Staying happy in your profession isn’t always easy, even if you’ve landed your dream job.
More than a quarter of employees surveyed as part of a study from project management software company Wrike said they would leave their job in the next 12 months if their stress levels don’t change. And 67% of employees say they are sometimes, always, or very often burned out at work, according to workplace analytics and consulting firm Gallup.
One important step employers can take to keep workers happy in their role is to give them more autonomy over how, when, and where they work. That’s according to Laura Vanderkam, a time-management expert who has written several books about productivity and work-life balance, including “Off the Clock: Feel Less Busy While Getting More Done.”
“Having control over your time is actually huge,” Vanderkam said in a recent interview with Business Insider. “It just gives you a sense of agency over your life that is massively correlated with life satisfaction.”
Making the most out of an employee’s time is critical to keeping workers happy, whether that means being flexible when it comes to working remotely or adjusting work hours depending on the workload. For example, requiring an employee to arrive early or stay late regardless of whether or not there’s any work for him or her to do is probably not the best way to keep a worker satisfied in their role.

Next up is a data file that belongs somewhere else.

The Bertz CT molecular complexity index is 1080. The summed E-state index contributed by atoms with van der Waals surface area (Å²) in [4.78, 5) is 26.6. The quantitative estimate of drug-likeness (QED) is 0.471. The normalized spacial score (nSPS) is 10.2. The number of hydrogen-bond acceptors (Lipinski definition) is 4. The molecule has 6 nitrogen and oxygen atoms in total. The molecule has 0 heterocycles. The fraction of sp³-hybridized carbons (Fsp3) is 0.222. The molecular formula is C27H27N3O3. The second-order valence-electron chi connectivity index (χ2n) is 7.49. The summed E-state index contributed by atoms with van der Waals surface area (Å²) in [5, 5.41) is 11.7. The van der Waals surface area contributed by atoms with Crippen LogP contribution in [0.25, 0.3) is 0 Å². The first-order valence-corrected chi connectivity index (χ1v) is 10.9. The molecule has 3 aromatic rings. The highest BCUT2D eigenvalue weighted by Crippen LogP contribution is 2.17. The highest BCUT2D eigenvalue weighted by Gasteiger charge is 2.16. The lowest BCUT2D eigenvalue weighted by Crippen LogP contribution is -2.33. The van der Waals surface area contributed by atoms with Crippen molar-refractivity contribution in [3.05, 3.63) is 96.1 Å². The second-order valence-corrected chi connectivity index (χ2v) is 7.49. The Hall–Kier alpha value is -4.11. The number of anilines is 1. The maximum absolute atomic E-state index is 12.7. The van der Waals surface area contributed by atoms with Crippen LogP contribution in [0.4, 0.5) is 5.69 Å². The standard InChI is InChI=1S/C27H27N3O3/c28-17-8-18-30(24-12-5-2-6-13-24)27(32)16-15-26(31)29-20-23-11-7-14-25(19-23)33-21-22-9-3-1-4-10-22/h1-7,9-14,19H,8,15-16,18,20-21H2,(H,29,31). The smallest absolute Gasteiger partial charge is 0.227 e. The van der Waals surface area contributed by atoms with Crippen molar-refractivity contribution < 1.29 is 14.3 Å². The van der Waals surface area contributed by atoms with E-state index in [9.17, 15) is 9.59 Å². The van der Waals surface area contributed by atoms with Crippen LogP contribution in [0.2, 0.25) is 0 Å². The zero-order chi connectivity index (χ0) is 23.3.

“That can make you feel so powerless, and like you’re wasting your life away,” said Vanderkam. “And those feelings of course, are very negative.”
There’s evidence to back up Vanderkam’s sentiment. In a study conducted by human resources software provider Zenefits in 2018, 78% of employees said that flexible work arrangements made them feel more productive at work, while 73% said flexible work arrangements increased their satisfaction in their job. The flexibility to work remotely part-time or full-time was also named as one of the top benefits employees would switch jobs for, according to a 2017 report from Gallup.
But working flexibly doesn’t mean working less. Getting the privilege to work remotely or during hours that make it easier to balance non-work-related commitments could mean making up the hours at other times, or being more productive than usual during the workday. An employee that wants to take a shorter day on Friday to take an elderly parent to a routine doctor appointment may be required to come in an hour or two earlier, for example.
Having those types of restrictions — i.e. being forced to finish a product by 2 p.m. on Friday because you have to leave early — could even boost productivity, says Vanderkam.
“I think there is some element of, you’re in a culture where there is a huge premium put on being in the office [and] showing your face,” says Vanderkam. “And when that has been limited, it forces decisions that have not actually been made before.”
Originally published on Business Insider.
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